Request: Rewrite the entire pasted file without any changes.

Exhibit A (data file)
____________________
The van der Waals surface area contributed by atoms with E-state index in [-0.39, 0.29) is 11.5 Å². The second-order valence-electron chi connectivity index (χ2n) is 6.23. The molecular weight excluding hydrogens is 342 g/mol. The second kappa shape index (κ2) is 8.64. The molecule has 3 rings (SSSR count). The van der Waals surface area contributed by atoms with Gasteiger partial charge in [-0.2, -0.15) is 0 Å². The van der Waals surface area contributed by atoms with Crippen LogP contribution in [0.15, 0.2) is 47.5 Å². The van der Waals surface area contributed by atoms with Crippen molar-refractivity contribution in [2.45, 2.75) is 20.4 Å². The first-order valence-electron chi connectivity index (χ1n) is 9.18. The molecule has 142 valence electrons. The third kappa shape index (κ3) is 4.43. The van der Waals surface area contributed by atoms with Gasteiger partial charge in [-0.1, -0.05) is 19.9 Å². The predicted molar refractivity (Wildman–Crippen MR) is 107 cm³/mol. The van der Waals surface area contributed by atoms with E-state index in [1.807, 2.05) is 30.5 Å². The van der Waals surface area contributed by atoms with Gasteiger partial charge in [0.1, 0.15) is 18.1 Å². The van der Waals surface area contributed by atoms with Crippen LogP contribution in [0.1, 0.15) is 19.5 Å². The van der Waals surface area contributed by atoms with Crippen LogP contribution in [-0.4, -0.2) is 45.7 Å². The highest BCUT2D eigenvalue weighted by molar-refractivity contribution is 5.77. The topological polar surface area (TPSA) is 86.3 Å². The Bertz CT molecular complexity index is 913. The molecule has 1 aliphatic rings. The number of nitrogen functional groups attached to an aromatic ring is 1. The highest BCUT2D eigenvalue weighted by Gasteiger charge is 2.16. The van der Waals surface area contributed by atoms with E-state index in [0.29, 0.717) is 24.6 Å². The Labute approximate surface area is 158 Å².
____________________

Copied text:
The van der Waals surface area contributed by atoms with E-state index in [-0.39, 0.29) is 11.5 Å². The second-order valence-electron chi connectivity index (χ2n) is 6.23. The molecular weight excluding hydrogens is 342 g/mol. The second kappa shape index (κ2) is 8.64. The molecule has 3 rings (SSSR count). The van der Waals surface area contributed by atoms with Gasteiger partial charge in [-0.2, -0.15) is 0 Å². The van der Waals surface area contributed by atoms with Crippen LogP contribution in [0.15, 0.2) is 47.5 Å². The van der Waals surface area contributed by atoms with Crippen molar-refractivity contribution in [2.45, 2.75) is 20.4 Å². The first-order valence-electron chi connectivity index (χ1n) is 9.18. The molecule has 142 valence electrons. The third kappa shape index (κ3) is 4.43. The van der Waals surface area contributed by atoms with Gasteiger partial charge in [-0.1, -0.05) is 19.9 Å². The predicted molar refractivity (Wildman–Crippen MR) is 107 cm³/mol. The van der Waals surface area contributed by atoms with E-state index in [1.807, 2.05) is 30.5 Å². The van der Waals surface area contributed by atoms with Gasteiger partial charge in [0.1, 0.15) is 18.1 Å². The van der Waals surface area contributed by atoms with Crippen LogP contribution in [0.1, 0.15) is 19.5 Å². The van der Waals surface area contributed by atoms with Crippen LogP contribution in [-0.4, -0.2) is 45.7 Å². The highest BCUT2D eigenvalue weighted by molar-refractivity contribution is 5.77. The topological polar surface area (TPSA) is 86.3 Å². The Bertz CT molecular complexity index is 913. The molecule has 1 aliphatic rings. The number of nitrogen functional groups attached to an aromatic ring is 1. The highest BCUT2D eigenvalue weighted by Gasteiger charge is 2.16. The van der Waals surface area contributed by atoms with E-state index in [0.29, 0.717) is 24.6 Å². The Labute approximate surface area is 158 Å².